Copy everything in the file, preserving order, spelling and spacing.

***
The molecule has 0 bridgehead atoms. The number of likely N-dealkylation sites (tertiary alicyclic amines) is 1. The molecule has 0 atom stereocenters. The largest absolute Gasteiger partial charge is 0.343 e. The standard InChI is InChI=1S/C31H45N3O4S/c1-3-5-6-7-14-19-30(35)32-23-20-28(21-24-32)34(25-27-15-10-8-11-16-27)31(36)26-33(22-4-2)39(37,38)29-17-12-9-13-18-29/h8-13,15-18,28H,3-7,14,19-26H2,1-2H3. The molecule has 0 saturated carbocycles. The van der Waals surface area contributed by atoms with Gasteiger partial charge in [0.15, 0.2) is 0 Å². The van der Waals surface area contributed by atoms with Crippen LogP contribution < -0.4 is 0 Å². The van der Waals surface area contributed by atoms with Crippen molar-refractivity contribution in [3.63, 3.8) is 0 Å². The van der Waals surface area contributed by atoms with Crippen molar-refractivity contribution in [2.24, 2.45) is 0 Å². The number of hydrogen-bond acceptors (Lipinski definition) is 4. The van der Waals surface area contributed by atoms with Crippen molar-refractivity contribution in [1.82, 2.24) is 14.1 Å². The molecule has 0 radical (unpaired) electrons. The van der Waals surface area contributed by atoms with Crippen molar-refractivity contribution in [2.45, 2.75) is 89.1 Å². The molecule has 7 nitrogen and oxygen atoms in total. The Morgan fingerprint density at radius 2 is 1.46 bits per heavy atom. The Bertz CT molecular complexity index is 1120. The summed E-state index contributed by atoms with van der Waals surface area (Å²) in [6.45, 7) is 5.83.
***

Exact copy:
The molecule has 0 bridgehead atoms. The number of likely N-dealkylation sites (tertiary alicyclic amines) is 1. The molecule has 0 atom stereocenters. The largest absolute Gasteiger partial charge is 0.343 e. The standard InChI is InChI=1S/C31H45N3O4S/c1-3-5-6-7-14-19-30(35)32-23-20-28(21-24-32)34(25-27-15-10-8-11-16-27)31(36)26-33(22-4-2)39(37,38)29-17-12-9-13-18-29/h8-13,15-18,28H,3-7,14,19-26H2,1-2H3. The molecule has 0 saturated carbocycles. The van der Waals surface area contributed by atoms with Gasteiger partial charge in [0.15, 0.2) is 0 Å². The van der Waals surface area contributed by atoms with Crippen LogP contribution < -0.4 is 0 Å². The van der Waals surface area contributed by atoms with Crippen molar-refractivity contribution in [3.63, 3.8) is 0 Å². The van der Waals surface area contributed by atoms with Crippen molar-refractivity contribution in [2.24, 2.45) is 0 Å². The number of hydrogen-bond acceptors (Lipinski definition) is 4. The van der Waals surface area contributed by atoms with Crippen molar-refractivity contribution in [1.82, 2.24) is 14.1 Å². The molecule has 0 radical (unpaired) electrons. The van der Waals surface area contributed by atoms with Crippen molar-refractivity contribution in [2.45, 2.75) is 89.1 Å². The molecule has 7 nitrogen and oxygen atoms in total. The Morgan fingerprint density at radius 2 is 1.46 bits per heavy atom. The Bertz CT molecular complexity index is 1120. The summed E-state index contributed by atoms with van der Waals surface area (Å²) in [6.45, 7) is 5.83.